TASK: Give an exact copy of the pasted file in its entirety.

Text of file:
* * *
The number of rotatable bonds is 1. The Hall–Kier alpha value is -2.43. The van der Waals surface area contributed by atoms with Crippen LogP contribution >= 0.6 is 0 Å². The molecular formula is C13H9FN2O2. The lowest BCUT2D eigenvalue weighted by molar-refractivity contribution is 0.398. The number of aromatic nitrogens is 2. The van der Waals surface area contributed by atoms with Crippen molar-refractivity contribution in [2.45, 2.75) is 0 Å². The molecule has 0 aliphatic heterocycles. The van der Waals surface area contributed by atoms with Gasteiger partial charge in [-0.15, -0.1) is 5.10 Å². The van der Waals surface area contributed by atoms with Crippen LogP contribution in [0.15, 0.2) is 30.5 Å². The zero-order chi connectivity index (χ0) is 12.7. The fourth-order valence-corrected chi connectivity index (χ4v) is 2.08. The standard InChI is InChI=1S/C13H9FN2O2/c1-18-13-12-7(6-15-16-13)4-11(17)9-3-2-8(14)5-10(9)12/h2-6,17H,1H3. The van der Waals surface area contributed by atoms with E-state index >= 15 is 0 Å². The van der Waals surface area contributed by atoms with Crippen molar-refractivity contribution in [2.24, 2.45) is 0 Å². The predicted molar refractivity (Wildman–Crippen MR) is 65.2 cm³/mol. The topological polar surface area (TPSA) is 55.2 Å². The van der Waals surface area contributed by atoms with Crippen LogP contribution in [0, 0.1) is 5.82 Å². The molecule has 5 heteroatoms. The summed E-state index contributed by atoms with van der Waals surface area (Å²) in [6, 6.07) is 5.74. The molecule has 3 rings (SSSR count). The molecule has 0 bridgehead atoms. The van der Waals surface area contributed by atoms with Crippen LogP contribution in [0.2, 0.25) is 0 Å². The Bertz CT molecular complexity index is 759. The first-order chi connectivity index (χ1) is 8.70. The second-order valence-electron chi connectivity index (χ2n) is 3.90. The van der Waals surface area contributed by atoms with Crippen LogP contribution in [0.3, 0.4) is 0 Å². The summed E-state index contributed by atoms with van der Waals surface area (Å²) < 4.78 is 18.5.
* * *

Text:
The number of rotatable bonds is 1. The Hall–Kier alpha value is -2.43. The van der Waals surface area contributed by atoms with Crippen LogP contribution >= 0.6 is 0 Å². The molecular formula is C13H9FN2O2. The lowest BCUT2D eigenvalue weighted by molar-refractivity contribution is 0.398. The number of aromatic nitrogens is 2. The van der Waals surface area contributed by atoms with Crippen molar-refractivity contribution in [2.45, 2.75) is 0 Å². The molecule has 0 aliphatic heterocycles. The van der Waals surface area contributed by atoms with Gasteiger partial charge in [-0.15, -0.1) is 5.10 Å². The van der Waals surface area contributed by atoms with Crippen LogP contribution in [0.15, 0.2) is 30.5 Å². The zero-order chi connectivity index (χ0) is 12.7. The fourth-order valence-corrected chi connectivity index (χ4v) is 2.08. The standard InChI is InChI=1S/C13H9FN2O2/c1-18-13-12-7(6-15-16-13)4-11(17)9-3-2-8(14)5-10(9)12/h2-6,17H,1H3. The van der Waals surface area contributed by atoms with E-state index >= 15 is 0 Å². The van der Waals surface area contributed by atoms with Crippen molar-refractivity contribution in [2.24, 2.45) is 0 Å². The predicted molar refractivity (Wildman–Crippen MR) is 65.2 cm³/mol. The topological polar surface area (TPSA) is 55.2 Å². The van der Waals surface area contributed by atoms with Crippen LogP contribution in [0, 0.1) is 5.82 Å². The molecule has 5 heteroatoms. The summed E-state index contributed by atoms with van der Waals surface area (Å²) in [6, 6.07) is 5.74. The molecule has 3 rings (SSSR count). The molecule has 0 bridgehead atoms. The van der Waals surface area contributed by atoms with Crippen LogP contribution in [0.2, 0.25) is 0 Å². The Bertz CT molecular complexity index is 759. The first-order chi connectivity index (χ1) is 8.70. The second-order valence-electron chi connectivity index (χ2n) is 3.90. The van der Waals surface area contributed by atoms with Crippen LogP contribution in [0.3, 0.4) is 0 Å². The summed E-state index contributed by atoms with van der Waals surface area (Å²) < 4.78 is 18.5.